A Queens man has the luck of the Irish and two Northwell Health hospitals to thank for saving his life – twice. Allen Gogarty, an Irish folk rock musician, performed two songs today for doctors and nurses of Long Island Jewish Forest Hills (LIJ Forest Hills) and the Sandra Atlas Bass Heart Hospital at North Shore University Hospital (NSUH) in the Manhasset hospital.
Mr. Gogarty’s health odyssey began on December 2, 2022, when he woke up in his Glendale home to severe back pain, nausea and sweating. His wife called 911, but by the time the ambulance came his symptoms had subsided.
“I started to think that maybe I overreacted,” said Mr. Gogarty.
Even though he felt better, EMTs convinced Mr. Gogarty to go to the hospital to be checked out. He was brought to LIJ Forest Hills where blood tests and a chest CAT scan were done.
“His bloodwork showed that he had an elevated level of troponin – a protein found in the cardiac muscles – in his bloodstream,” explained Alexander Lucks, DO, an emergency medicine physician at LIJ Forest Hills.
When the heart is damaged, it releases troponin into the blood which is indicative of a heart attack or other heart-related condition.
Mr. Gogarty was transported to the hospital’s telemetry unit where his heart was monitored overnight. The following morning Mr. Gogarty went from being OK to having a severe heart attack.
Within seconds a team of doctors and nurses began performing CPR on Mr. Gogarty. A breathing tube was inserted into his mouth, his heart was shocked three times with defibrillations and multiple types of life support medications were administered to try and restore his heart beat to normal rhythm.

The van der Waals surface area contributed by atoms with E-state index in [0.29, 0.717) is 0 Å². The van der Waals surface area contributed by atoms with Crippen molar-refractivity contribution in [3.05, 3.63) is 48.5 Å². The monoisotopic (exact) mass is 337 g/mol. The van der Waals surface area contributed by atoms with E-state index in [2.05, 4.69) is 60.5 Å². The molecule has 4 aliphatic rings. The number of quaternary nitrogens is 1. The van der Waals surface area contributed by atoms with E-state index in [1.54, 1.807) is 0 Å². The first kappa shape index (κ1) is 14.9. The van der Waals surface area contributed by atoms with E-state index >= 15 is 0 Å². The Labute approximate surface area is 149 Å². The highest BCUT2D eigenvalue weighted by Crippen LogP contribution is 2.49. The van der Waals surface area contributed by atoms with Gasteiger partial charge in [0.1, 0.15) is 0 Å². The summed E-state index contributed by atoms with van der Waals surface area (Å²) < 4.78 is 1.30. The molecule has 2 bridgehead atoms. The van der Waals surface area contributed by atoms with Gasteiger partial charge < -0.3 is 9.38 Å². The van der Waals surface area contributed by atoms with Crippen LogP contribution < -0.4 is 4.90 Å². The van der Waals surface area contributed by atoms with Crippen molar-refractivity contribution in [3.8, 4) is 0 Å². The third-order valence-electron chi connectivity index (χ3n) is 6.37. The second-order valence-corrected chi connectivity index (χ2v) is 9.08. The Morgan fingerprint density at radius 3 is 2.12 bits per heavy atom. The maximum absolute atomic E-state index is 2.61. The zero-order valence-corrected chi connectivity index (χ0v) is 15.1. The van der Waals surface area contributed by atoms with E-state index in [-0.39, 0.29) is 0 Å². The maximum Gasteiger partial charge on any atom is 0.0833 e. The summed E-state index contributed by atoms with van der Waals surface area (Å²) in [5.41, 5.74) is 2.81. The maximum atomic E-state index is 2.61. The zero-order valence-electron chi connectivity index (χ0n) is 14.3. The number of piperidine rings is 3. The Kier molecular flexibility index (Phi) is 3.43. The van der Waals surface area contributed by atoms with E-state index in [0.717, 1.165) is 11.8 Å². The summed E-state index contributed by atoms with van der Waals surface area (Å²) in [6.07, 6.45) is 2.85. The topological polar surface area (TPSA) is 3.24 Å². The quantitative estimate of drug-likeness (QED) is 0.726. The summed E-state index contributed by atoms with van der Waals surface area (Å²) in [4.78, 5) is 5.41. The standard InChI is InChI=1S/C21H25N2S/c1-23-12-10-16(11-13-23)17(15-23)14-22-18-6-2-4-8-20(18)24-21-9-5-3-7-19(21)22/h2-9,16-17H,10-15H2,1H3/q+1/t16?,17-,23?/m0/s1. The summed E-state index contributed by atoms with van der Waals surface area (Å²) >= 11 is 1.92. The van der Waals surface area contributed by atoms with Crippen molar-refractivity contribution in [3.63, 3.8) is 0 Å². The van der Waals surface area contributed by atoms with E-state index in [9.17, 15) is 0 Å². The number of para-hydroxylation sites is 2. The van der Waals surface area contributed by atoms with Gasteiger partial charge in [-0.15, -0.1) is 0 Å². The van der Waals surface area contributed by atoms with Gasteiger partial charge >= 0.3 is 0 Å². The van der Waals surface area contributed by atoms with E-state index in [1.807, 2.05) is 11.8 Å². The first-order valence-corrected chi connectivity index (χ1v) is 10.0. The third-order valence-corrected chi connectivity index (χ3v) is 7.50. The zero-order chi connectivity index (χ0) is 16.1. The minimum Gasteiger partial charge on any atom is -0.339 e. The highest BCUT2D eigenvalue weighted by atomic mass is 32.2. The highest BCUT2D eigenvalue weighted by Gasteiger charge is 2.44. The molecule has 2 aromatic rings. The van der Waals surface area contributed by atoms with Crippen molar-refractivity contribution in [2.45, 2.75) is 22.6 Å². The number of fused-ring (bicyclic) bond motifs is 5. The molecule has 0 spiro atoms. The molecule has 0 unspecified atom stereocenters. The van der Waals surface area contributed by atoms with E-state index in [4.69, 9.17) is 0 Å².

For 23 minutes Mr. Gogarty was without a pulse.
“He was dead,” said Syed Iqbal, DO, director of critical care at LIJ Forest Hills. “It’s extremely rare when a patient codes for that long and then is able to survive. Mr. Gogarty was very lucky.”
Once stabilized, Mr. Gogarty was transported to the Sandra Atlas Bass Heart Hospital at NSUH where he was taken directly to the hospital’s cardiac catheterization lab.
Mr. Gogarty’s blood pressure was virtually nonexistent and he was in dire shape. Doctors implanted a small temporary heart pump – known as an Impella device – to keep his heart beating as they stented two of his coronary arteries that were 100 percent and 90 percent blocked.
“Mr. Gogarty was probably one of the sickest patients I’ve ever saved,” said Gaurav Rao, MD, an interventional cardiologist at NSUH.
Listening to the doctors recount his health journey at a reunion on Wednesday, Mr. Gogarty was awe struck by the life-saving care he received at both hospitals. The father of two teenage sons is now on the road back to recovery and is starting to get back into playing gigs around the tri-state area.
“The gift of life has been handed back to me,” he said. “It’s something that we take for granted that I won’t ever take for granted again.”